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The Rental Fairness Act: What does it mean for renters in Ontario?

June 30th, 2017 by Safia Lakhani

This article was first published on rabble.ca

The Rental Fairness Act, (the “RFA”) is part of Ontario’s Fair Housing Plan, a strategy released in April 2017 to promote affordable housing in Toronto. The RFA, which received Royal Assent on May 30, 2017, eliminates the exemption to rent increase rules and requires landlords to compensate tenants if they wish to terminate a tenancy for personal use. Below are some of the key amendments to the Residential Tenancies Act, (the “Act”) and what they mean for affordable housing in Ontario. Continue reading “The Rental Fairness Act: What does it mean for renters in Ontario?”

Parkdale tenants take action on affordable housing with rent strike

May 25th, 2017 by Katie Douglas

This article was first published on rabble.ca

At the beginning of May, a group of tenants in Parkdale, a Toronto neighbourhood that is home to many newcomers and low‑income residents, went on a rent strike. The tenants are protesting proposed rent increases as well as what they claim are serious maintenance issues in their units. In a recent news release, a spokesperson for the group said that the landlord of three of the six buildings has begun issuing eviction notices to the striking tenants because they did not pay their May rent.

The background to this rent strike is an increasingly problematic rental market in Toronto.

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How inclusionary zoning stands to grow affordable housing in Ontario

February 23rd, 2017 by Claudia Pedrero

This article was first published on rabble.ca

On December 6, 2016, the Ontario legislature passed the Promoting Affordable Housing Act, 2016, expanding the powers of Ontario municipalities to implement “inclusionary zoning,” a requirement for developers to build affordable units when constructing new market‑rate housing. The Act changes the provincial Planning Act, RSO 1990, c.P.13, by obliging some municipalities, while making it optional for others, to adopt inclusionary zoning policies. A discussion on the adoption of the Act and debates surrounding its inclusionary zoning provisions can be found on our firm’s blog.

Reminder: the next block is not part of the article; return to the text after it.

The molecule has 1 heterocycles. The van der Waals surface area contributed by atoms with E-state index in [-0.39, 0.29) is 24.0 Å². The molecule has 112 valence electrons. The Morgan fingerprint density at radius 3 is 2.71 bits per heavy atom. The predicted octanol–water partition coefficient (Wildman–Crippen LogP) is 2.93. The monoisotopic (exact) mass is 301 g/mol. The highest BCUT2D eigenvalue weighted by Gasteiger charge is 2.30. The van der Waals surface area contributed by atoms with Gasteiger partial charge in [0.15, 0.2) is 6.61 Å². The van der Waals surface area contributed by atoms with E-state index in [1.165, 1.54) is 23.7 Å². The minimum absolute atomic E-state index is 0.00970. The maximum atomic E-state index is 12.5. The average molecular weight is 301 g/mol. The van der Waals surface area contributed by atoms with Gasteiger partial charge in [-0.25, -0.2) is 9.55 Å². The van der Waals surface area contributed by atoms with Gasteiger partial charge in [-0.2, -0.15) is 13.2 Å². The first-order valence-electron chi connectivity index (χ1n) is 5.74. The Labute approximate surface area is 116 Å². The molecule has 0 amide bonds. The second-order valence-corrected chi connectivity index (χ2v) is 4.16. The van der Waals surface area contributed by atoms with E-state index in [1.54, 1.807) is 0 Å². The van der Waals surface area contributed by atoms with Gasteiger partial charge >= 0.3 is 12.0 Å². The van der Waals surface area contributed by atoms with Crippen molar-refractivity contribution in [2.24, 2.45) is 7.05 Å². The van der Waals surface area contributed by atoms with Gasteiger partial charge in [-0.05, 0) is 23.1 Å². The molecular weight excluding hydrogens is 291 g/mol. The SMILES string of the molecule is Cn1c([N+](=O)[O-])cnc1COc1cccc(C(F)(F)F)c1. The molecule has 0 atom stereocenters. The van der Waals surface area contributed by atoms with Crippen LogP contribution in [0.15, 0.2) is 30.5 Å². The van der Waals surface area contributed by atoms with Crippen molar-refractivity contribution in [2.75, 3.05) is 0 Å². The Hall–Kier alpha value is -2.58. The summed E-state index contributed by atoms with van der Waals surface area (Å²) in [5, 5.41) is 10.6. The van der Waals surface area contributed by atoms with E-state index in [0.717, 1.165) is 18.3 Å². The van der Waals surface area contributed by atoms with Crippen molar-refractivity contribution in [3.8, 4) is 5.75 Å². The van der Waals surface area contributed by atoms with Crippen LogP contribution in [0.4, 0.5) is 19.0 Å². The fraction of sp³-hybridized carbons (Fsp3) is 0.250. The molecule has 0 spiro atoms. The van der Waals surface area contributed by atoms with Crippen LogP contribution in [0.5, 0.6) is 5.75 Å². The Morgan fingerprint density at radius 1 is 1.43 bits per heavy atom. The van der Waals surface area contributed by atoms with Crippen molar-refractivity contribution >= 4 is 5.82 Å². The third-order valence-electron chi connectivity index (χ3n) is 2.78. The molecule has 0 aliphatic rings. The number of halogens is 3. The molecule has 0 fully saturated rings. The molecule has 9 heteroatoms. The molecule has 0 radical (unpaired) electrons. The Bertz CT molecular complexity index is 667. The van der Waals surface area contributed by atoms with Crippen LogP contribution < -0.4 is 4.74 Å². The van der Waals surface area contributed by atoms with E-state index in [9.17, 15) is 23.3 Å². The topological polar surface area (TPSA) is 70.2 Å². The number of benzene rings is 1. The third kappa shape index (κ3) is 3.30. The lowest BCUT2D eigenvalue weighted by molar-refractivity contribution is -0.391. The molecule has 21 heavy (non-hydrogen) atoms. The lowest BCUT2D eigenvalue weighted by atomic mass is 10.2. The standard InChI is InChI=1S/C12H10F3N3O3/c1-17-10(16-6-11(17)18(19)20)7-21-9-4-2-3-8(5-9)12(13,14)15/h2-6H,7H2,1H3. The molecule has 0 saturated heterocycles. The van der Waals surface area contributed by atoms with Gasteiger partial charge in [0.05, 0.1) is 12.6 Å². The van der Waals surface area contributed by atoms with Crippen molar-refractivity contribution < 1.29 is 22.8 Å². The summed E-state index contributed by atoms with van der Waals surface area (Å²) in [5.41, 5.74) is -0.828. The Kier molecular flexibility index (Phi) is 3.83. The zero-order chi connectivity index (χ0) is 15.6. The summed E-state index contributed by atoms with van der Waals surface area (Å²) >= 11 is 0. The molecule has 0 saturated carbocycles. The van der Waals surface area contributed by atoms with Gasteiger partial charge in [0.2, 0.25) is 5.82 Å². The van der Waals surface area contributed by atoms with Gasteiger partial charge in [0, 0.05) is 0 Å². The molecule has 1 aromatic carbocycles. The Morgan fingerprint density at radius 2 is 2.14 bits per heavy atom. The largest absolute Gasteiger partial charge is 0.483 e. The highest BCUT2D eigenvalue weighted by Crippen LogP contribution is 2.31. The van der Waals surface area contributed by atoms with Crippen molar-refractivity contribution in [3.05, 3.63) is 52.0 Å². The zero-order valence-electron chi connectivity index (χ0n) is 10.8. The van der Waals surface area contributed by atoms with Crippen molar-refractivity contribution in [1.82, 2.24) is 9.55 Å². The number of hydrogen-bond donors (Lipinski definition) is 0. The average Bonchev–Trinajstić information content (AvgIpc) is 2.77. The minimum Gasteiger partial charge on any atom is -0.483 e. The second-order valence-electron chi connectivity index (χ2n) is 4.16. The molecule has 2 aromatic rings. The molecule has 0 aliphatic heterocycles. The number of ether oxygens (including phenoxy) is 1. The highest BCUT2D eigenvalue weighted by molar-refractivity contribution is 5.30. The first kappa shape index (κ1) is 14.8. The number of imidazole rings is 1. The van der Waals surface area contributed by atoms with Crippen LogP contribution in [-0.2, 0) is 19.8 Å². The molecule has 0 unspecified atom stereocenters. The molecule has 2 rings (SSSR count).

These legislative changes come years after rising housing prices, lagging income levels and dwindling federal and provincial funding have created an increasing need for new affordable housing in Ontario. Significantly, according to the 2017 Demographia International Housing Affordability Survey, over the past 13 years Toronto’s house prices have nearly doubled compared to household incomes, thus making market-rate housing unaffordable for an increasingly larger portion of the population. The same study also notes that nearby areas such as Hamilton and Oshawa are becoming unaffordable for middle‑income residents.

What inclusionary zoning will look like on the ground remains unanswered. By extension, it is difficult to predict whether the changes will have a significant impact on the need for affordable housing in Ontario. For example, it is unclear what an “affordable unit” means under the new changes and how affordable units will have to be priced. However, the province is slated to release regulations in early 2017 that will hopefully give some meat to its approach and allow municipalities to develop their policies and bylaws. Continue reading “How inclusionary zoning stands to grow affordable housing in Ontario”